Adding a research guide to your Canvas classroom
Faculty may embed an individualized class research guide and/or another research guide directly into Canvas. You may replace the library homepage in the navigation bar on the left with your class research guide by hiding the library homepage and adding your own research guide. The URL for your individualized class research guide is found in the header of the research guide, under the guide title.
Other resource guides of particular interest include:
- Citations Guide: http://libguides.greenriver.edu/citations
- Academic Honesty for Students Guide: http://libguides.greenriver.edu/academic-honesty
You may browse for a list of All Research Guides, including Research Basics and a series of How Do I guides.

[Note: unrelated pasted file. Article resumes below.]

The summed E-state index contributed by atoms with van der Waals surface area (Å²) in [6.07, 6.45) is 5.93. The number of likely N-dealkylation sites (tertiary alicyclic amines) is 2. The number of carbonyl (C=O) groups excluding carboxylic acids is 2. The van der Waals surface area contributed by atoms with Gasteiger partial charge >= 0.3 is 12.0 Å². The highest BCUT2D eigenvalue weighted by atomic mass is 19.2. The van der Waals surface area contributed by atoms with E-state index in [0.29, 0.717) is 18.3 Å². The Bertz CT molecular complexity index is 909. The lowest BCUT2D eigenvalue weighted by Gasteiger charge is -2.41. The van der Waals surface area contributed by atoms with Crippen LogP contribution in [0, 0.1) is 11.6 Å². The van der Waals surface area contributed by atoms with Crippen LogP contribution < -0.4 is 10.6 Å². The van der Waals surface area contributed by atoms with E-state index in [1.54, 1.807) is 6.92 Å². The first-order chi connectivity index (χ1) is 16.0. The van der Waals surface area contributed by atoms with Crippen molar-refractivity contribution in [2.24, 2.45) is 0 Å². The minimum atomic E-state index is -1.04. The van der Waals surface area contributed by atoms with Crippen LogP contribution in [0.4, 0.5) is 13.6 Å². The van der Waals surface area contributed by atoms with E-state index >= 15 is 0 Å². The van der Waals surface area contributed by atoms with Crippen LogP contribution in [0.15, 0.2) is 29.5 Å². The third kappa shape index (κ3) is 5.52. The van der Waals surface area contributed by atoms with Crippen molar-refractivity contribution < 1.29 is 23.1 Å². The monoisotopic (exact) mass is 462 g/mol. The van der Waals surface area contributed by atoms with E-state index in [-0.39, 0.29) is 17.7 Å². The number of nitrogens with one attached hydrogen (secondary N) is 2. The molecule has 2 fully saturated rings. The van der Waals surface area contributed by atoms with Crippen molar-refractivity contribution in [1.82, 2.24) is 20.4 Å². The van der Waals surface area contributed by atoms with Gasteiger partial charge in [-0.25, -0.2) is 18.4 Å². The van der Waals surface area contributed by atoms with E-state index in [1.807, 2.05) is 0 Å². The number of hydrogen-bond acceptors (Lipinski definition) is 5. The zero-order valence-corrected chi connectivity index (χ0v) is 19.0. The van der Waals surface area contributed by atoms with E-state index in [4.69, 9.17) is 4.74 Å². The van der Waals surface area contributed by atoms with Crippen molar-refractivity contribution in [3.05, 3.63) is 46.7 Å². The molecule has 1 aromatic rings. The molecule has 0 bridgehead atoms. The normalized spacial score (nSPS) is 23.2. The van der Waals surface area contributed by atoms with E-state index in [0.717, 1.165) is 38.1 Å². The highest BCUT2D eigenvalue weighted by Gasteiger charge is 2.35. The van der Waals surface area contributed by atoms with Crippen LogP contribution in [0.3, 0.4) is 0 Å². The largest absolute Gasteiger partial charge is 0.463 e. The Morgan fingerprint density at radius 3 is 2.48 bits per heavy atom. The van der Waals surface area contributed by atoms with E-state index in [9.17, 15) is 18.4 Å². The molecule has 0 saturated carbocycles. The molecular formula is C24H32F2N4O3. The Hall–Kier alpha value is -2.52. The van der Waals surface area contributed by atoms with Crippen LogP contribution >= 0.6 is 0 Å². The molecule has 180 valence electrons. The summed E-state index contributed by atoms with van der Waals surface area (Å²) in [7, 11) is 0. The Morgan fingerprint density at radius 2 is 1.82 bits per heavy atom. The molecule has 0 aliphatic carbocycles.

To add a research guide to your Canvas classroom follow the video guide or step-by-step instructions below.
Use Internet Explorer to view a Video demonstration of how to add a custom research guide to your Canvas navigation bar.
Step by step instructions:
- Open your Canvas course.
- Select Settings from the navigation bar of the course (not the top task bar).
- Select the tab: Apps.
- Click on: See some LTI tools.
- That opens a new window with LTI Apps. Search for and select Redirect Tool.
- At URL Redirect, type or paste in the URL of the link you want to add. ( Be sure to replace the https:// with http:// ).
- Check the box next to: Enable Course Navigation to add the guide to the course navigation menu.
- At configuration URL: select and copy it. You will paste that into settings in Canvas.
- Go back to your Canvas Settings screen and click on Add App.
- At configuration type, select By URL.
- Type the name of your link at Name (e.g. "Academic Honesty").
- Type in anything for consumer key and shared secret (0 works).